Council Sails Through Flooded Agenda

Several items tabled, including medical marijuana licensing

Ann Arbor city council meeting (Oct. 1, 2012): The council worked through its densely packed agenda in well under two hours, even though six separate public hearings were held.

Some of the votes, all of which were unanimous, reflected non-action.

Left to right: Mike Anglin (Ward 5) and mayor John Hieftje

Left to right: Mike Anglin (Ward 5) and mayor John Hieftje.

The council voted to table a revision to its medical marijuana licensing ordinance, having postponed it twice previously. Tabling is unlike a postponement to a date certain, and leaves open the possibility that the council might not ever take the question up again. However, Sabra Briere (Ward 1) indicated she intended to take up the medical marijuana ordinance again within six months.

The council has yet to act on recommendations from the city’s medical marijuana licensing board, made at the start of the year, to award licenses to 10 dispensaries. In the meantime, those dispensaries continue to operate. At the council’s Oct. 1 meeting, city attorney Stephen Postema indicated he would be creating a public document for the licensing board that would include a summary of pending legislation and court cases.

The council tabled a resolution on establishing a citizens committee to study the question of how to use proceeds from city-owned land sales. That tabling came at the request of the resolution’s sponsor, Mike Anglin (Ward 5), who had originally brought it forward at the council’s previous meeting.

The council also voted to extend by another 180 days a moratorium on digital billboards in the city – which the council first enacted back in April.

Three of the items on which the council took final action were at least indirectly related to stormwater. The council confirmed the appointment of the top area administrator whose department is responsible for stormwater management – Craig Hupy. Hupy’s appointment as public services area administrator comes after 26 years of service with the city.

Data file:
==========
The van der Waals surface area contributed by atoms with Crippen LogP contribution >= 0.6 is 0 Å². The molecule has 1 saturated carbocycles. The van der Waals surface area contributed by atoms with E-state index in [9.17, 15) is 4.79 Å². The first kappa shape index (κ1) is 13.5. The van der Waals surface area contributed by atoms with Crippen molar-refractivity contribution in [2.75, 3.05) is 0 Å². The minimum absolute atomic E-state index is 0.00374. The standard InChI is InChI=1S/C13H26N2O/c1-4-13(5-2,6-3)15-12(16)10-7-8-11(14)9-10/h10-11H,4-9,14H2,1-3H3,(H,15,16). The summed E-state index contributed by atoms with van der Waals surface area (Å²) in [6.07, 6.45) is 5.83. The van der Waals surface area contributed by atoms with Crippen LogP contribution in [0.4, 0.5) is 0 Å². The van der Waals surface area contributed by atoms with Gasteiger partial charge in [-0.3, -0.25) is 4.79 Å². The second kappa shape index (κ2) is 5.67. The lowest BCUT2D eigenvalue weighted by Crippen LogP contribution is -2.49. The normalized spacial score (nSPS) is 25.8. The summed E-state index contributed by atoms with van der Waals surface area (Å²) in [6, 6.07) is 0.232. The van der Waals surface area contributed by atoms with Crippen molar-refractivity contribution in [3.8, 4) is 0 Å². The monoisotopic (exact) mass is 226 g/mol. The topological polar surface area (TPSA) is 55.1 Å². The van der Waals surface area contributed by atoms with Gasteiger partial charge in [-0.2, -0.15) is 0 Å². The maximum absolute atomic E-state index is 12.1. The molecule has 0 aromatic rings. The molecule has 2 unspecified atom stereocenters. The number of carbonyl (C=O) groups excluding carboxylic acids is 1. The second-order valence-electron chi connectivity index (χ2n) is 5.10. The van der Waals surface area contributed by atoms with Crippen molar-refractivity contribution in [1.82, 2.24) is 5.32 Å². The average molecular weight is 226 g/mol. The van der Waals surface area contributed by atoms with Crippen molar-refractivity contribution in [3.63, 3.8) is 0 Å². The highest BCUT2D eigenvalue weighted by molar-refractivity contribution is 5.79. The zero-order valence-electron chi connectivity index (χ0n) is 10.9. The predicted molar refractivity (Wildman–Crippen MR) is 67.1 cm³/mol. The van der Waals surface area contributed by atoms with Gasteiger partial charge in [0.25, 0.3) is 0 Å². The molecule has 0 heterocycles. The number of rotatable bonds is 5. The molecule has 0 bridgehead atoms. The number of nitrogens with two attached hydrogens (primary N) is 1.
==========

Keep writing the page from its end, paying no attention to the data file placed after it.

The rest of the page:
The council also approved a $300,000 stormwater improvements component of a much larger $6.5 million street reconstruction project for Miller Avenue. The council authorized $50,000 to study the feasibility of opening up the railroad berm near Depot Street, which might allow floodwater to flow unimpeded to the Huron River on the other side. The study is also meant to cover the possibility of a non-motorized transportation connection under the berm, for pedestrians and bicyclists.

Related to water only in name was a tax abatement granted by the council to Barracuda Networks, which is relocating from Depot Street to downtown Ann Arbor and expecting to add 144 jobs.

The council also approved a raft of proposals related to land use. Winning approval were site plans for a Fiat dealership on West Stadium Boulevard and an expansion of the Food Gatherers facility on Carrot Way. The rezoning of a strip around the perimeter of a parcel at Miller and Maple, where a Speedway gas station will be constructed, got final approval.

A proposed townhouse project on Catherine Street got its rezoning as well as site plan approved. At the public hearing neighbors praised the project and developer Tom Fitzsimmons for what he had done to work with them.